This temporary licence rolls back the US government’s restrictions and will allow Google to continue working with Huawei, allowing the Chinese brand to keep using Android in the same manner as before until 19th August.

This is good news for Huawei, because it gives it more time to “prepare for the launch of its next handsets and develop the Android Q update for its current smartphones,” TechRadar reports.

However, whilst Huawei has given the impression that it is relatively unperturbed by the US government and Google’s actions, it still leaves it in a vulnerable position in the marketplace without full access to the Android operating system.

But it also gives Huawei more time to argue the case for not being on the US government’s blacklist and prove that it is not a danger to national security. The USA is not the only country that believes Huawei’s products may play a role in Chinese espionage, particularly with regard to building 5G systems. Japan, Australia and New Zealand have also banned the use of Huawei products for 5G, and others may follow.

But while the debate continues, Huawei smartphone owners may need to consider whether to continue using its phones, or change to another company. Interestingly, on the day the news about Google and Huawei was published, I noticed Apple was running a new ad campaign. Coincidence? It seems unlikely.

Is Google making the blockchain searchable?

I came across an interesting article on Forbes the other day by Michael del Castillo. He tells a story about data scientist Allen Day, a former Google employee, who while looking at some of the tools he developed there, saw something puzzling. What he saw was “a mysterious concerted usage of artificial intelligence on the blockchain for Ethereum.”

Day was able to look into its blockchain and see a “whole bunch” of “autonomous agents” moving funds around “in an automated fashion.” Although Day has no idea who created the AI, he suspects “they could be the agents of cryptocurrency exchanges trading among themselves in order to artificially inflate ether’s price.”

Day also remarked that he didn’t believe this was the work of a single exchange, but is rather a group effort. Part of Day’s job is anticipating demand for a product before it even exists, and in the light of what he has seen, he believes that making the blockchain more accessible is the next big thing.

Let’s not forget that Google made the Internet more usable, bringing it billions in revenue, and if Day is correct in his predictions it could have another major pay day by making the blockchain searchable. Del Castillo says if it does, “the world will know whether blockchain’s real usage is living up to its hype.”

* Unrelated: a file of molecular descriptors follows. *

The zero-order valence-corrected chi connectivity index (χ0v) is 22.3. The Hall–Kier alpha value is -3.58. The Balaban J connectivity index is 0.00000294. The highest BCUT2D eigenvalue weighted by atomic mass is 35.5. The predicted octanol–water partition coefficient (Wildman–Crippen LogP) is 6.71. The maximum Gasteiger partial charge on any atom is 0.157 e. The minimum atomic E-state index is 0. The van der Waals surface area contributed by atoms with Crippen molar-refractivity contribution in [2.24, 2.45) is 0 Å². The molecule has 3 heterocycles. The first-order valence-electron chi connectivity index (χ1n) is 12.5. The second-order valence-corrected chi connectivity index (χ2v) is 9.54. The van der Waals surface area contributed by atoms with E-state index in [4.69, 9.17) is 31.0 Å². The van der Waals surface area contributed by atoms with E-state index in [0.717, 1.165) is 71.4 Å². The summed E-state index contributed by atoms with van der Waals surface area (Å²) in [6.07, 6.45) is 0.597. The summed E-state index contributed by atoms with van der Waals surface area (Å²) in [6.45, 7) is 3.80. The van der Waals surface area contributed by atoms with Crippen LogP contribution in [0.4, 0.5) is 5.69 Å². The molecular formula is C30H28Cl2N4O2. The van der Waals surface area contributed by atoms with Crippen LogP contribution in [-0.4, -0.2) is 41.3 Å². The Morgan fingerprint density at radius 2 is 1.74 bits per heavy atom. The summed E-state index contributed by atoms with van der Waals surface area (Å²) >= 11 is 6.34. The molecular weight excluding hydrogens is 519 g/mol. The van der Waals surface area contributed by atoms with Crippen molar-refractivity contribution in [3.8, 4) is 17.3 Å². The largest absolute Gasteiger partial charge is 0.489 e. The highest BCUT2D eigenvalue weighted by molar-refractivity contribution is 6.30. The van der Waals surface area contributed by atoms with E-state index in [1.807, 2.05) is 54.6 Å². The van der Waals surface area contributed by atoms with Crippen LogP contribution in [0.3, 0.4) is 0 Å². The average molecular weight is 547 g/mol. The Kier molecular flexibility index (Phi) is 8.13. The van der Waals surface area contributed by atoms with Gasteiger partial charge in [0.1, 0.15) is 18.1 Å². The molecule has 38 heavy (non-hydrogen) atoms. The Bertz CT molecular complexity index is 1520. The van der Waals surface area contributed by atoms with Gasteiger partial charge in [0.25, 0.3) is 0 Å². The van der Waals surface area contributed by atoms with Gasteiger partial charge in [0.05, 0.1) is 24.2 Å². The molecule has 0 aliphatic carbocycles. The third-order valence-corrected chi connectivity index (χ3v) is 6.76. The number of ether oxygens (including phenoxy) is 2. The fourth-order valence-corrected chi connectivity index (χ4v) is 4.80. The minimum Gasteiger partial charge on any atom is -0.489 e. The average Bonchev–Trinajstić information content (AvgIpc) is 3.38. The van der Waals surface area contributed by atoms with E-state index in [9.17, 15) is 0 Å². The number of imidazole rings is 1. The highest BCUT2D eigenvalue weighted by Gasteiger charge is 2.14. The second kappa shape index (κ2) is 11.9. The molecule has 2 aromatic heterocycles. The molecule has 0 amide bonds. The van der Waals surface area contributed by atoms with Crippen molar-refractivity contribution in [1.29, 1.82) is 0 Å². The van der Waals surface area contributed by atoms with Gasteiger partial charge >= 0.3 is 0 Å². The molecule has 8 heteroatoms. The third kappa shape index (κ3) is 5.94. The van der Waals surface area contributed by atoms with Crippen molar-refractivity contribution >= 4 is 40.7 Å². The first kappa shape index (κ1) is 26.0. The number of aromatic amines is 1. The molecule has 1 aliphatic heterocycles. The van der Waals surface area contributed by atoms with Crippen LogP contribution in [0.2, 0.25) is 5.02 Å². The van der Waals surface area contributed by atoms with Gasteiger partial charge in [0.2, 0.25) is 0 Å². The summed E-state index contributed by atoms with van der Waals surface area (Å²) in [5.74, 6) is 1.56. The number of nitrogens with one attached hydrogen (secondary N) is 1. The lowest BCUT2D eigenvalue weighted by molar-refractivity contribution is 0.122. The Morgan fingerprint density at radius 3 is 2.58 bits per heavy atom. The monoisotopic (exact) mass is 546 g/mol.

Day has already been working on this with a team of open-source developers, who have been loading data for bitcoin and ethereum blockchains into Google’s big data analytics platform called BigQuery. And, with the help of lead developer Evgeny Medvedev, he created a suite of sophisticated software to search the data.

Day is hoping that his project, known as Blockchain ETL (extract, transform, load) will bring Google’s revenues from cloud computing services up to the level of Amazon and Microsoft. Google is some way behind both of them, but it will struggle to match Amazon’s revenues of $27 billion from cloud services, because Amazon has been in the blockchain game since 2018 with a suite of tools for building and managing distributed ledgers. And Microsoft got into the space in 2015, when it released tools for ethereum’s blockchain. These two companies are focused on making it easier to build blockchain apps, whereas Day wants to reveal how blockchains are actually being used, and by whom.

Day has been demonstrating how his Blockchain ETL could function by examining the hard fork that created bitcoin cash (BCH) from bitcoin. “I’m very interested to quantify what’s happening so that we can see where the legitimate use cases are for blockchain,” Day says. “Then we can move to the next use case and develop out what these technologies are really appropriate for.”